A: Since completion of my Post Graduate Diploma in Media Management at Rhodes University’s SPI, I have been appointed as Head of Bureau at The Namibian’s Oshakati Office. While the position is exciting, it is quite a demanding one and it is allowing me to implement what I learned at SPI in 2017.
It was also while at Rhodes University that I got a chance to do an internship at Bhekisisa (the Mail and Guardian’s health reporting unit). I worked with the Bhekisisa team on compiling a sizamap that can help citizens’ access safe abortions. This has helped me see the need for more in‐depth reporting on human rights issues and health threats in Namibia, creating a market for investigated community stories. I will forever be indebted to the Bhekisisa team for helping me polish the way I write my narrative features.
In the same vein while at SPI, Director Francis Mdlongwa took us to on an excursion to Port Elizabeth where we visited several media houses. This trip has engraved in me the importance of investing in people in order to get the best out of them. Most media houses are lacking behind in this area, especially in the digital age which is increasingly uncertain and competitive.
Q: What are the three most important lessons you took away after completing the PGDip in Media Management at the SPI?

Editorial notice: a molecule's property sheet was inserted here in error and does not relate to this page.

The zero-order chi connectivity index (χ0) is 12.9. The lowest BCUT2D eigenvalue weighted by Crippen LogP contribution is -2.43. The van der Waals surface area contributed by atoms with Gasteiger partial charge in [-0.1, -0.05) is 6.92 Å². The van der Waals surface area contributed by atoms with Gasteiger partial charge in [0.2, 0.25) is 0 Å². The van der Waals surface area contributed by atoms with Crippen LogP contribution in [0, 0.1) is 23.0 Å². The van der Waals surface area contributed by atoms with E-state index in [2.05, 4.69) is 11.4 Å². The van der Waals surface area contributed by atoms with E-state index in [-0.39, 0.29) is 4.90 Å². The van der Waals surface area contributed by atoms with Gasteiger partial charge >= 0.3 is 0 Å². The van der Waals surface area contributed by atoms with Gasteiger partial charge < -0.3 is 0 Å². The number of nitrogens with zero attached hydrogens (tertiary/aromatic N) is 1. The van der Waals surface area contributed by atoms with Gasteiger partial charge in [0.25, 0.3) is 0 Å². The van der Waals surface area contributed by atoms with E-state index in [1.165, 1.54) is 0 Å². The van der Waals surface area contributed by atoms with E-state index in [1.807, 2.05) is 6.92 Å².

A: Firstly, digitalisation, media convergence, as well as the proliferation of social media. These have dramatically changed the global and local media landscape, posing challenges and presenting opportunities for media companies and The Namibian is no exception. Change is a normal process for the industry and I will make sure The Namibian learns how to use its adaptability to change as a competitive advantage.
Secondly, revenue generation is the saddest of our reality. If we are to remain alive, we need to become creative. The newspaper is learning how to accelerate the flow of media content across delivery channels to expand revenue opportunities, broaden markets and reinforce viewer commitments. To operate in a converged digital environment, The Namibian repurposes its online content and distributes it to multi-platforms. An example would be The Namibian’s educational video clips repurposed to blog posts, social media posts, photographic stories on their website. The Namibia Media Trust has also joined to support The Namibian’s efforts by producing podcasts which give an insight on stories we run. The most recent being #FishRot.
Lastly, the PGDip in Media Management taught me the importance of competitive advantage – as an individual and as an organisation. What you can offer that your opponents cannot do. This has allowed me to deepen and sharpen my theoretical and practical grounding on the current debates and issues which centre on the increasingly contested power and role of the media in a more transparent period of digital and social media, which is also witnessing the emergence of ‘fake news’ and the ‘post-truth era of alternative facts”; as well on policymaking in a discontinuous media-scape.
Haidula graduated from Rhodes’ SPI in 2017. She stated that life at Rhodes was one of the most exciting times of her life and she is thankful to the OSISA (Open Society Initiative for Southern Africa) scholarship for making it all possible.